MOBILE VIDEO EXPANDS: Mobile video will account for 66 percent of mobile data traffic by 2015 (up from 50 percent this year), according to network technology–maker Cisco, and wireless carriers are looking to tap into the demand. Image: COURTESY OF BORKO ĆIRIĆ, VIA ISTOCKPHOTO.COM
Thanks to Skype, Apple FaceTime and at least a half dozen other mobile video apps, the old-fashioned phone call is becoming passé. Why just speak to someone when you can engage them in video chat or use your handset to transmit what is happening around you in real time? The problem, though, is that owners of the handsets must share the same software to communicate: Both users need to have Skype client software, say, or an iPhone 4 with FaceTime.
This compatibility hurdle, however, is about to fall, thanks to the introduction of new services that enable cross-platform mobile video. Skype recently announced a new service that lets users of certain Android phones make free video calls to Skype contacts, including those on Apple iPhones.
The expansion of Skype mobile video calls (currently for owners of the HTC Desire S, Sony Ericsson Xperia neo and pro, and the Google Nexus S) is also likely to be a boon for Microsoft, which announced in May plans to buy the Internet calling company for $8.5 billion. Microsoft is also trying to promote its Windows Phone smart-phone platform, which it is merging with Nokia's in an effort to compete with Android and Apple operating systems.
Mobile video will account for 66 percent of mobile data traffic by 2015 (up from 50 percent this year), according to network technology–maker Cisco, and wireless carriers are looking to tap into the demand. One option may be to work with service providers such as Tampa–based Syniverse, which is developing software to enable mobile video calling on 3G and 4G networks owned by the likes of AT&T, Sprint and Verizon without the need for specialized software running on the handset.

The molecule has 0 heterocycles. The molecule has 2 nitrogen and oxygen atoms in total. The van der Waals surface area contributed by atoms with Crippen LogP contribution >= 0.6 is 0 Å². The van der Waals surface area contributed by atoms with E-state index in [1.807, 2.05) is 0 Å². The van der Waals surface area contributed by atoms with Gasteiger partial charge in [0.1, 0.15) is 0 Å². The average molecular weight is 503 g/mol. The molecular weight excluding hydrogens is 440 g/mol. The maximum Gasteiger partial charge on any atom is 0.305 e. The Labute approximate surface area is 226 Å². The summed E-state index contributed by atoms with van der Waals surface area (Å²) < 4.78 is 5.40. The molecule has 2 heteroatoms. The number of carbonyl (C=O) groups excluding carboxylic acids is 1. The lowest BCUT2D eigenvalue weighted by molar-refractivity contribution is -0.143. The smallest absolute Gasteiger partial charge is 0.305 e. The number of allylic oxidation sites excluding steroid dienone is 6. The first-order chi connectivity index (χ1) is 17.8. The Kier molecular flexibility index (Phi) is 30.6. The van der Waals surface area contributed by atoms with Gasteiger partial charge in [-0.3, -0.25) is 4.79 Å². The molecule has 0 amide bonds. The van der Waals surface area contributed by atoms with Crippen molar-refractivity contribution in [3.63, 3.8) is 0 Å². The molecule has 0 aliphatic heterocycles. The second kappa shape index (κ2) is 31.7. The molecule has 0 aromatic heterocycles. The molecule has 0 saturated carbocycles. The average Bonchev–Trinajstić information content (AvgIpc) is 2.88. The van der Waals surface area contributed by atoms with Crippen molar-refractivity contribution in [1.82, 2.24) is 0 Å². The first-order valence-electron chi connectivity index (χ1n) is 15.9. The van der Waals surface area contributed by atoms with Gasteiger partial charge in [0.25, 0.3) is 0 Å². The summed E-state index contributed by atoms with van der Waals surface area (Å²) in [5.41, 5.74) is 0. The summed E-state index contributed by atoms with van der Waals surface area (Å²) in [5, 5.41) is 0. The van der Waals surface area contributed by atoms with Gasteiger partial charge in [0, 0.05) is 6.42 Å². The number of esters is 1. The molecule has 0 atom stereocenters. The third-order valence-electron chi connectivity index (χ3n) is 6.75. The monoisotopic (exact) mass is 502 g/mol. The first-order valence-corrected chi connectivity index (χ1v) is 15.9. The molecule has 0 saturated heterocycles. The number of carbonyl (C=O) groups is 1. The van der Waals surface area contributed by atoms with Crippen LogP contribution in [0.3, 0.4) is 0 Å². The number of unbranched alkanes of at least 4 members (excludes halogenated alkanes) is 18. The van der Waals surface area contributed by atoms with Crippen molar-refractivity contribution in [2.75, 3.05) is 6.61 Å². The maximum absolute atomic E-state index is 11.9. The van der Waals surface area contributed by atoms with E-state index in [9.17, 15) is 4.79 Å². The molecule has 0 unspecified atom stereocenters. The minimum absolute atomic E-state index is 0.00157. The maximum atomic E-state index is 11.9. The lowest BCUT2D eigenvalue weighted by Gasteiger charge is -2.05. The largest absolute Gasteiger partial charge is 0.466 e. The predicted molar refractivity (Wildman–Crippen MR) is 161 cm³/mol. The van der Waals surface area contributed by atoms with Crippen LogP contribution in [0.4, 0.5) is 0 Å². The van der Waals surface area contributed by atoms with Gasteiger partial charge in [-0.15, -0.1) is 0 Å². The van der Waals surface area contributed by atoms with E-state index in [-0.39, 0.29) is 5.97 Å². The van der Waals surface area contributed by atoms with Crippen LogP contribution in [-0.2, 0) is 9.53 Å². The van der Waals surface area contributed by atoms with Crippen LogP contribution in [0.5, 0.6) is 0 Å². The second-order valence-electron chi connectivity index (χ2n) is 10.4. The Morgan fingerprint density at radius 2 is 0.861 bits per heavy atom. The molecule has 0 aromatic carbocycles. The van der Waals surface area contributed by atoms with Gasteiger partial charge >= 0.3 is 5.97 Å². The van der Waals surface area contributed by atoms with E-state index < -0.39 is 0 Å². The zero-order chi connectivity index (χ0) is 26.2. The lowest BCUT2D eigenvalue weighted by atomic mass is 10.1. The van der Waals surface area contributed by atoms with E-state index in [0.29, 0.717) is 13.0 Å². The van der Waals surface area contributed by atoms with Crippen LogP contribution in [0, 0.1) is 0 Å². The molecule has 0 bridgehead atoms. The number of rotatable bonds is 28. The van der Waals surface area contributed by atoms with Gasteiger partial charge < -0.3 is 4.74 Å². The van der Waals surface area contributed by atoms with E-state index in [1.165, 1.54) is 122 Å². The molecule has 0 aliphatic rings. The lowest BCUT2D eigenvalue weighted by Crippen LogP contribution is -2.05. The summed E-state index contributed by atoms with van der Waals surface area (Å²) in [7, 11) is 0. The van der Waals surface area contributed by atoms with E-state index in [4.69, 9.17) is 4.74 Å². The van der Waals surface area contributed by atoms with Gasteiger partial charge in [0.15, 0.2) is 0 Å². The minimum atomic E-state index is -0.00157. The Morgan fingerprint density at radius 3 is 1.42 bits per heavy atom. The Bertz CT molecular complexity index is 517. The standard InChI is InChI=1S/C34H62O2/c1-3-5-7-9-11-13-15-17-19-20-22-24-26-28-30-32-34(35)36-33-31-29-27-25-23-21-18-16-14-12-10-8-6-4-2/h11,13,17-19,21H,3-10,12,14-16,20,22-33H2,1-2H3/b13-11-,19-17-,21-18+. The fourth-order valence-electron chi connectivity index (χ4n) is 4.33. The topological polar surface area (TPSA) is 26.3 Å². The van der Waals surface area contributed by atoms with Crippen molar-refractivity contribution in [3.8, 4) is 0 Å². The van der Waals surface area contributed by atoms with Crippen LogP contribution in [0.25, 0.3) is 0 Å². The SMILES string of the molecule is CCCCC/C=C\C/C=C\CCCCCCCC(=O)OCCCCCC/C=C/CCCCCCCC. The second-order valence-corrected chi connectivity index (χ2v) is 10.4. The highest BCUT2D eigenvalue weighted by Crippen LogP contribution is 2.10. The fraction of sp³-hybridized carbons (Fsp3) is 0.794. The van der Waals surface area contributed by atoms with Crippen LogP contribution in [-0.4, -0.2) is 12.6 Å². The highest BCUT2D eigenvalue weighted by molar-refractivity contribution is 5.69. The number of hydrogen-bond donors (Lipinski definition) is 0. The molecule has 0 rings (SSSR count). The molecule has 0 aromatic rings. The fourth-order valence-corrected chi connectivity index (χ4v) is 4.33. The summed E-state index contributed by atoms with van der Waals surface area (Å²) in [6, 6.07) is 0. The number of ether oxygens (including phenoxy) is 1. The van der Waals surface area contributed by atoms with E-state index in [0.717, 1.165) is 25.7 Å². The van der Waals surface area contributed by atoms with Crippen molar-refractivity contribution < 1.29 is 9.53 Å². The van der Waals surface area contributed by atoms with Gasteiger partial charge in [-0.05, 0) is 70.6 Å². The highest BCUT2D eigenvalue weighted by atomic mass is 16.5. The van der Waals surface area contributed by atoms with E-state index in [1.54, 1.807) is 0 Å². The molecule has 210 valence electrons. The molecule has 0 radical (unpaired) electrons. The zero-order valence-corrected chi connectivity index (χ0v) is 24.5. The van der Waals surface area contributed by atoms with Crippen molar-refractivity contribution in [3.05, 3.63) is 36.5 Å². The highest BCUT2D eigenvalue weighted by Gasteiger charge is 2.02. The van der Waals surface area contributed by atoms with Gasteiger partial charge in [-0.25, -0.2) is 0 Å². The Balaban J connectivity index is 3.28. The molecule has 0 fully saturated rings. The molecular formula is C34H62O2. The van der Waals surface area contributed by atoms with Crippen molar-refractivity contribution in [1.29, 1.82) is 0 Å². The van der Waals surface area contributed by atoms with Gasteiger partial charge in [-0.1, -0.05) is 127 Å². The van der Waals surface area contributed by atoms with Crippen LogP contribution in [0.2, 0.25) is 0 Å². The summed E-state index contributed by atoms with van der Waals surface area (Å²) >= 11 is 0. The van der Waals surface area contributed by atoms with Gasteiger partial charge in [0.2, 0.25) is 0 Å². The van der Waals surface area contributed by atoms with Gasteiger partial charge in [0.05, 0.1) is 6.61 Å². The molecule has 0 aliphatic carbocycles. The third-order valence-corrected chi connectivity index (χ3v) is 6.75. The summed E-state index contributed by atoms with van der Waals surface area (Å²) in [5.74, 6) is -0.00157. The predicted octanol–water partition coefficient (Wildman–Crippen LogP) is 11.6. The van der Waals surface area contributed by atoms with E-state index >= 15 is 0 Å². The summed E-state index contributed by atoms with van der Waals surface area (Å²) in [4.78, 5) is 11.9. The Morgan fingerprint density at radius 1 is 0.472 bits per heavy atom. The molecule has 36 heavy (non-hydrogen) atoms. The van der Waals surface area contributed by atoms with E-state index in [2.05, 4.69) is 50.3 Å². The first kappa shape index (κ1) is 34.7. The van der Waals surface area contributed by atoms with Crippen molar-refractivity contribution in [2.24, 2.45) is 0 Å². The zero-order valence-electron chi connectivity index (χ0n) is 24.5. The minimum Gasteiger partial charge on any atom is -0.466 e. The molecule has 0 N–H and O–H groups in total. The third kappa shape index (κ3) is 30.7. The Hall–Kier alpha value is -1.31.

Syniverse offers a mobile video broadcast service designed to work regardless of a phone's operating system or software. The phone sending the video must run a Syniverse app, but the phone receiving the video does not need any special software. When the sender of the video opens the Syniverse app, it creates a Web link that is automatically transmitted to mobile numbers and e-mail addresses that the sender has previously designated. The receiver clicks on the link and is directed to a Web site where the live, streaming video feed is available. The service has been available since late last year in South Korea and is likewise available to North American wireless carriers, although none are offering it yet.
Korea Telecom (KT), South Korea's second-largest wireless carrier, is working with Syniverse to offer its subscribers with Google Android phones a service for capturing and sharing a live stream the way one would normally send a text message. KT made the decision to offer an Android app first because of the demand for mobile phones using Google's operating system—support for other platforms, such as the iPhone, will likely be added. KT subscribers can share user-generated (or peer-to-peer) video broadcasts with anyone who has a data-enabled mobile device or an e-mail address. Whereas YouTube videos can also be shared via a hyperlink, those videos are not live. Syniverse says it can perform on-the-fly dynamic transcoding to adapt screen resolution for each stream, optimizing performance for any network.
Syniverse chose South Korea because the country has an advanced wireless communications market and ranks as the world's leading country in terms of making high-speed broadband access available to its 50 million citizens. "We wanted to clear a very high hurdle first with that offer," says Charles Landry, Syniverse's senior vice president of global messaging.
Syniverse hopes that its mobile video broadcast service, which would be re-branded by AT&T, Verizon or any other carrier that wanted to offer it, will drive demand for the new 4G networks these companies are building. Syniverse also wants its service to open the door for the new video calling services. In this scenario, Syniverse would provide interoperability among mobile phones similar to the way it already does for broadcast video, SMS and MMS (short and multimedia message services).
Verizon's 4G LTE (Long Term Evolution) network is available in 74 markets throughout the U.S., with plans to expand to more than 145 markets by the end of the year. AT&T claims to offer a version of 4G known as HSPA+ (High Speed Packet Access), which is four times faster than its 3G network, with even faster 4G LTE coverage to follow later this year.